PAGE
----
When the Lewiston Morning Tribune recently published a disgusting Mike Luckovich cartoon featuring an ‘active shooter drill’ with a little black child huddling under a desk stating “It feels like preparing for the cops to show up”, it set off a local firestorm against the newspaper that received national media attention. In the days immediately following the cartoon’s publishing, the LMT’s editor Mr. Nathan Alford authored two front-page pieces in an effort at damage control. The controversy and Mr. Alford’s reaction to it perfectly illustrates the divide between the narrative created by “journalism’s alternate reality” and the world its customers are living in. Mr. Alford’s second article can be read at the link below:
The Sept. 24th Alford article amazingly seems to promise change by validating the very media narrative that blinded the LMT to the cartoon’s disgusting message in the first place; and then concludes with Nathan Alford “baring his soul” in a tearful plea to heal the divide with respect and love. Mr. Alford is the Lewiston Morning Tribune’s current editor and the latest generation of the family that founded the paper and has been running it for 127 years. What would Nathan Alford’s ancestors think of the state of journalism today and the LMT’s participation in its decline? They are probably spinning in their graves right now.
Mr. Alford’s article started off with a laundry list of current societal pressures including isolation, fear, and hunger caused by the pandemic, the emotions caused by the upcoming election, the “amplified sounds” of the BLM movement, etc. etc. The implication being that the cartoon was simply a trigger that released all this pent up emotional pressure in the community. Mr. Alford, your customers would have been angered by that cartoon regardless of current events. The problem is not your customers’ inability to cope with the pressures of the world, it is your staff’s inability as journalists to recognize the cartoon was too disgusting to be printed.
Mr. Alford continued by validating his media bubble world in the article by listing a wide range of media narratives, and he amazingly projects these narratives as if they are the shared beliefs of his readers!
“It’s upsetting that Black people fear police in this county.” Mr. Alford, 81% of Black people want the same level or more police presence in their communities. Your readers know that the minority of Black people who fear the police do so largely because you and your industry portray cops as racists thugs which they are not.
“It’s upsetting that protesters are lumped in with looters and rioters.” No Mr. Alford, your readers know that the Antifa and BLM “protesters” are the rioters.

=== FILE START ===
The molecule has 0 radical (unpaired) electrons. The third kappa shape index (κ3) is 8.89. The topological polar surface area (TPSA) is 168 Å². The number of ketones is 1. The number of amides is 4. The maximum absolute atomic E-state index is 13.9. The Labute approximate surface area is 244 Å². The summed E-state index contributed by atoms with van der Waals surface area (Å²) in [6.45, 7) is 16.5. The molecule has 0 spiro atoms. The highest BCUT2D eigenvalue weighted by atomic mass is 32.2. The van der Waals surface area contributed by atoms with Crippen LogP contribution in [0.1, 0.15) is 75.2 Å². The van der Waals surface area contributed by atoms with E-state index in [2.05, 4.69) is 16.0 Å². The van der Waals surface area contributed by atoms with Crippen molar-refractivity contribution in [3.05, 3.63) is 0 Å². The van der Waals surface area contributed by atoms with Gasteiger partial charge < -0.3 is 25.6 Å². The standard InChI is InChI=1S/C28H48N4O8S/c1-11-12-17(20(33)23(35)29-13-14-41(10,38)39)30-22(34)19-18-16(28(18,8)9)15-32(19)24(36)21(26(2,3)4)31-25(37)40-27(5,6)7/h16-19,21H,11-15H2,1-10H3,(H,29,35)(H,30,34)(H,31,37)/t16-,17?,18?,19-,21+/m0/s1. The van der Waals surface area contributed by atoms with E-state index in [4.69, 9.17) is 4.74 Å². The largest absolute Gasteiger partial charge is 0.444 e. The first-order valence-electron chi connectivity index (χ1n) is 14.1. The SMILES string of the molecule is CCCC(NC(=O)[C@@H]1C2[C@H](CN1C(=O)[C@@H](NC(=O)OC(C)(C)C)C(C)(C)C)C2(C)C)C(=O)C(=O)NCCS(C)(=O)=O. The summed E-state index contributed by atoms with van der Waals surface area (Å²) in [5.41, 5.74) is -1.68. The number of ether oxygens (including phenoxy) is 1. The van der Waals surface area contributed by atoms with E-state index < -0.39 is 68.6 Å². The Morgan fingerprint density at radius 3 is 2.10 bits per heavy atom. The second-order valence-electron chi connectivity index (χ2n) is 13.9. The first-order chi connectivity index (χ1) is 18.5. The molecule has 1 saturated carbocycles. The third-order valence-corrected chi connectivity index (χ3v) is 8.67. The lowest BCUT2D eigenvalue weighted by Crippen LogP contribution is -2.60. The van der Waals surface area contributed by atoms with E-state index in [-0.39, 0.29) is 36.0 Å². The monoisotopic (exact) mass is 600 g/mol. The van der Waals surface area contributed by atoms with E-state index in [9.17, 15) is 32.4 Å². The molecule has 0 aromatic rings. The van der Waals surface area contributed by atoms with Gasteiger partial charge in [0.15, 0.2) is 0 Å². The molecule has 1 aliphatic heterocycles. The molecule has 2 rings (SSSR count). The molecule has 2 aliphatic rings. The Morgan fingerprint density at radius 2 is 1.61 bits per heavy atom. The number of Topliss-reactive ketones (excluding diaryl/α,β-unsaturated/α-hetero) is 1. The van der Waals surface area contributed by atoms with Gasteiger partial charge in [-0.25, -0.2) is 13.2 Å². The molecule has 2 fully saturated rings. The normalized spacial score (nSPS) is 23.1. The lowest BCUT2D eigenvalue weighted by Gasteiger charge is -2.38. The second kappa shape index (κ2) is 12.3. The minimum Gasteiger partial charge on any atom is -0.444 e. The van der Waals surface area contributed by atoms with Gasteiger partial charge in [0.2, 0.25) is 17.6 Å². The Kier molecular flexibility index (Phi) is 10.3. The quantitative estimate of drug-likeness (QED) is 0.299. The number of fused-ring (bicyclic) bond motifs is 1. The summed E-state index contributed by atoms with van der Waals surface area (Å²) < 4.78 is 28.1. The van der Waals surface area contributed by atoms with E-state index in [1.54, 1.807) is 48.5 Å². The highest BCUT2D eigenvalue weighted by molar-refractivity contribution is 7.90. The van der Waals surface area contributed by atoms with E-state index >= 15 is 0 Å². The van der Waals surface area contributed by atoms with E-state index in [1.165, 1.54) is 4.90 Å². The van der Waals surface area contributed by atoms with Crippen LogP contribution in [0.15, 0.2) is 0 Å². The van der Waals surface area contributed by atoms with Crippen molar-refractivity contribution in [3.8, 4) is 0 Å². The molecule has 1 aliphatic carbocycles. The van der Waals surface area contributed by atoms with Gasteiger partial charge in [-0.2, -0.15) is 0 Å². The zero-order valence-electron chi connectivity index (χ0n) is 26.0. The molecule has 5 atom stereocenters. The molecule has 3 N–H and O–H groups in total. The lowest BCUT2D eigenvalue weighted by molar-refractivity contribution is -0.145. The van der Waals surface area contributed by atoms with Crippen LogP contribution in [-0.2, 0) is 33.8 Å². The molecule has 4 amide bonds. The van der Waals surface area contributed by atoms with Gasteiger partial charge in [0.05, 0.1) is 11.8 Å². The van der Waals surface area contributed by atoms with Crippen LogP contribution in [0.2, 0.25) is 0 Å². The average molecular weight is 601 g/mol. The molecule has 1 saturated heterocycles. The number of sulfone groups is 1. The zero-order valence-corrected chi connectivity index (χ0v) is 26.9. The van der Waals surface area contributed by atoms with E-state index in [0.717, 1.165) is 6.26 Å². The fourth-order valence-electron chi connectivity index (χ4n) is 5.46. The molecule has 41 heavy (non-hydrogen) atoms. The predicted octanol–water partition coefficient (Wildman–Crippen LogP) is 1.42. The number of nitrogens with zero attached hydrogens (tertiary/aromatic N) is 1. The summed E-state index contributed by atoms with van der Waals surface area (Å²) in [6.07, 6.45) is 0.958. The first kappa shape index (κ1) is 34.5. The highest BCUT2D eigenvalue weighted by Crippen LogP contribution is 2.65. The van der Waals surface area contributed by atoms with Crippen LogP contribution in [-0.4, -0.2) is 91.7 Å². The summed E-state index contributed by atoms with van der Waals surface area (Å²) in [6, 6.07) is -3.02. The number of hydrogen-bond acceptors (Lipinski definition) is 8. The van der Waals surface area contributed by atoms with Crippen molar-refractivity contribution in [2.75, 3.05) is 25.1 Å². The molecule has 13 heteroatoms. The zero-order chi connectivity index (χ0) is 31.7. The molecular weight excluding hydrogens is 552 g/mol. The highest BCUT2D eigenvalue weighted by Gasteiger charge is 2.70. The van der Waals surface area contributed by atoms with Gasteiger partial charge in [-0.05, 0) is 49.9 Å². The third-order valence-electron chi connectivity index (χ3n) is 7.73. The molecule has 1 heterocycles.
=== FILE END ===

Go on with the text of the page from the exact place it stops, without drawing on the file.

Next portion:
“It’s upsetting that good cops are lumped in with bad cops.” Mr. Alford, it’s you and your colleagues that lump good cops with bad cops, your readers know the difference and support the police.
“It’s upsetting that it’s somehow one or the other – Black Lives Matter or the police.” Mr. Alford, your readers want law and order and it’s not upsetting to them when the police arrest BLM rioters.
“Opinions are systematically served up by Google’s search algorithm consistent with your established biases.” No Mr. Alford, your readers know that Google censors conservative opinion and serves up liberal media bias, and your paper’s editors do the same thing.
“It feels like a ‘slap in the face’…” Yes Mr. Alford, it is reality slapping you in the face. It is reality penetrating the media bubble you live in that is keeping you awake at night. It is reality screaming at you to remove your paper from the media’s bubble, follow journalist ethics and produce a quality product. Stop projecting your media bubble biases on your readers. Spend your time conveying the most accurate portrayal of the world as it is, not a narrative of what you want it to be.
Mr. Alford concluded his article with what can only be described as the literary equivalent of a group hug.
“If we want real change, it starts with you and me. Every morning my feet hit the floor, I stand up with respect, kindness and love for all…. It’s time to heal…. Let’s love one another.” Etc. etc.
Ok, that’s all just fine and dandy, but a group hug will not fix the Lewiston Morning Tribune or increase its circulation; a quality product will. Get back to basics: report who, what, when, and where in hard news items. Report on all sides of a story and don’t omit facts that don’t conform to the media’s narrative or your own personal biases. In the Opinion section, cover both liberal and conservative viewpoints and get back to your traditional goal of inspiring critical thought on the issues. Be balanced. Expose corruption. Trust your readers by printing the whole truth. In short, just do your damn job, Nathan, and your family’s newspaper will thrive again.
Tags: Cartoon, Joseph Gish, Lewiston Tribune, Nathan Alford